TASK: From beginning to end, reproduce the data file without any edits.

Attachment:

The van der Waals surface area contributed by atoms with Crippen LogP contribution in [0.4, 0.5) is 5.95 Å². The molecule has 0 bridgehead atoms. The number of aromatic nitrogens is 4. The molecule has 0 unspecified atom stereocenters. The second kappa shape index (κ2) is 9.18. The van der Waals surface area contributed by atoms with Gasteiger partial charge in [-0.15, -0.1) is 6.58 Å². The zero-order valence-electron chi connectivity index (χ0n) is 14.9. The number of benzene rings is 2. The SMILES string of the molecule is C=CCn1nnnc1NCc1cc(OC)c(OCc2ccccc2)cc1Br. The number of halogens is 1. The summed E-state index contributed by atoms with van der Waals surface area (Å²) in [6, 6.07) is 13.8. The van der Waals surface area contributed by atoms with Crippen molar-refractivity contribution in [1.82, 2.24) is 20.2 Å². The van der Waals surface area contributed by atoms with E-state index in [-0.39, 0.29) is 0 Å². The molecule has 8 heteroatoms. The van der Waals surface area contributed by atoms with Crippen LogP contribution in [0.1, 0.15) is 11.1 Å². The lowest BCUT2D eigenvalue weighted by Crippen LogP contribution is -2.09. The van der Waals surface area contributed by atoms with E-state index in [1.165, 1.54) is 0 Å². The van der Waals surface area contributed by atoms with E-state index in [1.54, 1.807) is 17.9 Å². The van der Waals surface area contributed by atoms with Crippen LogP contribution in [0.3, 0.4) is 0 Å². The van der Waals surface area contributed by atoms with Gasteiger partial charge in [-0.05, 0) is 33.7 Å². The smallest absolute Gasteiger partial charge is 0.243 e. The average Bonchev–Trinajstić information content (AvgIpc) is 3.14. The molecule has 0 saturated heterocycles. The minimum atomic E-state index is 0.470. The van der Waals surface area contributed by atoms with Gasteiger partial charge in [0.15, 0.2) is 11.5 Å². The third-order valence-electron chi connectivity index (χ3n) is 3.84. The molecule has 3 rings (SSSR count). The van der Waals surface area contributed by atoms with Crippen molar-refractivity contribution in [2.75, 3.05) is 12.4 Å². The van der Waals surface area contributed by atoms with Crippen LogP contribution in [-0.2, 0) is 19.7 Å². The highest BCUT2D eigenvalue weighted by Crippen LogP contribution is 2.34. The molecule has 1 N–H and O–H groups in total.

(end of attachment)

The van der Waals surface area contributed by atoms with Crippen LogP contribution in [0.4, 0.5) is 5.95 Å². The molecule has 0 bridgehead atoms. The number of aromatic nitrogens is 4. The molecule has 0 unspecified atom stereocenters. The second kappa shape index (κ2) is 9.18. The van der Waals surface area contributed by atoms with Gasteiger partial charge in [-0.15, -0.1) is 6.58 Å². The zero-order valence-electron chi connectivity index (χ0n) is 14.9. The number of benzene rings is 2. The SMILES string of the molecule is C=CCn1nnnc1NCc1cc(OC)c(OCc2ccccc2)cc1Br. The number of halogens is 1. The summed E-state index contributed by atoms with van der Waals surface area (Å²) in [6, 6.07) is 13.8. The van der Waals surface area contributed by atoms with Crippen molar-refractivity contribution in [1.82, 2.24) is 20.2 Å². The van der Waals surface area contributed by atoms with E-state index in [-0.39, 0.29) is 0 Å². The molecule has 8 heteroatoms. The van der Waals surface area contributed by atoms with Crippen LogP contribution in [0.1, 0.15) is 11.1 Å². The lowest BCUT2D eigenvalue weighted by Crippen LogP contribution is -2.09. The van der Waals surface area contributed by atoms with E-state index in [1.165, 1.54) is 0 Å². The van der Waals surface area contributed by atoms with E-state index in [1.54, 1.807) is 17.9 Å². The van der Waals surface area contributed by atoms with Crippen LogP contribution in [0.3, 0.4) is 0 Å². The van der Waals surface area contributed by atoms with Gasteiger partial charge in [-0.05, 0) is 33.7 Å². The smallest absolute Gasteiger partial charge is 0.243 e. The average Bonchev–Trinajstić information content (AvgIpc) is 3.14. The molecule has 0 saturated heterocycles. The minimum atomic E-state index is 0.470. The van der Waals surface area contributed by atoms with Gasteiger partial charge in [0.15, 0.2) is 11.5 Å². The third-order valence-electron chi connectivity index (χ3n) is 3.84. The molecule has 3 rings (SSSR count). The van der Waals surface area contributed by atoms with Crippen molar-refractivity contribution in [2.75, 3.05) is 12.4 Å². The van der Waals surface area contributed by atoms with Crippen LogP contribution in [-0.2, 0) is 19.7 Å². The highest BCUT2D eigenvalue weighted by Crippen LogP contribution is 2.34. The molecule has 1 N–H and O–H groups in total.